This will not always be the case, but if you are generating a specific number of duplicate rows this is a good place to start. Other ways you can use the Initialization Expression field are to reference another field, such as grabbing a date field you have, or a dollar amount field. You can even have the Initialization Expression be a calculation, maybe creating a first of the month of a date field you have in your data, or rounding up your dollar amount. If you click the “…” square, it will open up a box that resembles the Formula tool that will help you write these. These options are also available in all of the Expression fields in the Generate Rows tool.
The next field in the Generate Rows tool is the Condition Expression. This entry is what tells the tool to stop duplicating a row and move onto the next. I think it is easier to first think about how we want the tool to duplicate, so I’m going to move onto the next configuration, Loop Expression, and come back this one.
The Loop Expression will be how the Generate Rows tool increments our field for each generated row. For our Sample-Superstore Polygon Scatter Plot chart use case, we want the new PolygonPoint field to increase by 1 on each new row. Alteryx has already populated “RowCount + 1” in the Loop Expression. This is pretty close to what we need; the only adjustment we need to make is to the reference field. We do not have a RowCount in our data, but we do want Generate Rows to increment our PolygonPoint field by 1. Change out “RowCount” for “PolygonPoint” in the field. If you want to ensure that you entered the PolygonPoint field correctly, you can open the “…” edit formula box and select PolygonPoint from the list of fields.
Now that we’ve entered some configurations with our use case, let’s step back and quickly go over how the Generate Rows tool works to figure out what to enter for our Condition Expression. Generate Rows will start with your first row of data in your dataset and continue to run your Loop Expression on that row until the Condition Expression is no longer true. After the Loop Expression no longer satisfies your Condition Expression, it will move onto the next row and run all of the configurations again, repeating until it gets to the end of your dataset.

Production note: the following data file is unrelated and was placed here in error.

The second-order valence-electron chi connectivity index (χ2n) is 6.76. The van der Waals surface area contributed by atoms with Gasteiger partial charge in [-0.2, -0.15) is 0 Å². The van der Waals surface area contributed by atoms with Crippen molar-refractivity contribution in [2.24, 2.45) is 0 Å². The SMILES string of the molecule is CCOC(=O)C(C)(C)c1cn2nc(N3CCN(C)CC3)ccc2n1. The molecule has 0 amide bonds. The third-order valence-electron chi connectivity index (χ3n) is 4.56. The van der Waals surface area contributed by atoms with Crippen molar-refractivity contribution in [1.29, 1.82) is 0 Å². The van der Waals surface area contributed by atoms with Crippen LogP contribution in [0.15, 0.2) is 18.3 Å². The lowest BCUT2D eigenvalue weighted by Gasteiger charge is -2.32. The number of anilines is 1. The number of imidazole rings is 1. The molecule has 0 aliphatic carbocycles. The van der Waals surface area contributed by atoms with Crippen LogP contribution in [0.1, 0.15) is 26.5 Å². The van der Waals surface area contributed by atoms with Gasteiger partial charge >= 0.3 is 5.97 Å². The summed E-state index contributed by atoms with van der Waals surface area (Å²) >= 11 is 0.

At this point in our use case, we have Generate Rows adding a field called PolygonPoint with a value of 1. It will then duplicate our row of data and adjust PolygonPoint by +1 on each duplicate row. Because each row of our final dataset will represent a corner of a rectangle in our visualization, we want our data duplication to stop at four rows each time and have the PolygonPoint field contain a value 1-4. We can accomplish this by telling Generate Rows Condition Expression to stop duplicating once PolygonPoint has reached 4, or = 4. It can then move onto the next row. So, for Condition Expression, we will enter the following:
[PolygonPoint] <= 4
Why do we need the formula to be <= instead of just =? This is because Generate Rows will only continue to run your Loop Expression, aka duplicate your row, as long as the Condition Expression is true. The data snapshot below details what is happening at the row level with our Generate Rows tool configuration.
All of the Expressions (Initialization Expression, Loop Expression, and Condition Expression) provide options for field references and formulas. This means that the Generate Rows tool can meet most of your use cases that require some type of row insertion.
Go ahead and run your workflow to check the duplicated data. It should look like the following:
How to Finish the Polygon Scatter Plot Dataset
If you are following along to create the Tableau Sample-Superstore Polygon Scatter Plot dataset, we are going to add one more Alteryx Tool to finish out the data for the Tableau chart.
After duplicating our aggregated data, the next step is to insert the 0 anchor point pattern for each polygon point. Below is a reminder of where we want our anchor points to be. The anchor point pattern is based on the PolygonPoint value. PolygonPoint = 1 has a 0 for both Sales and Profit Ratio. PolygonPoint = 2 has a 0 for Profit Ratio. PolygonPoint = 3 does not have any 0 anchors. PolygonPoint = 4 has a 0 for Sales.
Drag a Formula tool down to your Canvas from the Preparation tab. We are going to use IF statements to adjust the Profit Ratio and Sales fields.
For your first formula, select Profit Ratio as your output column. We will write a formula that replaces Profit Ratio with 0 if PolygonPoint = 1 or 2.
IF [PolygonPoint] = 1 or [PolygonPoint] = 2
ELSE [Profit Ratio]
Add another formula to the current Formula tool by clicking the blue box with a + in it. Select Sales as your output column. Sales needs to be changed to 0 anytime PolygonPoint = 1 or 4.
IF [PolygonPoint] = 1 or [PolygonPoint] = 4
We now have our final output – a cleaned Polygon Scatter Plot dataset! You can output your data to an Excel, TDE, or Hyper to feed into Tableau desktop.
Thanks to some quick tools and Generate Rows, Alteryx quickly cleaned our dataset, enabling us to prep data to build the Polygon Scatter Plot chart.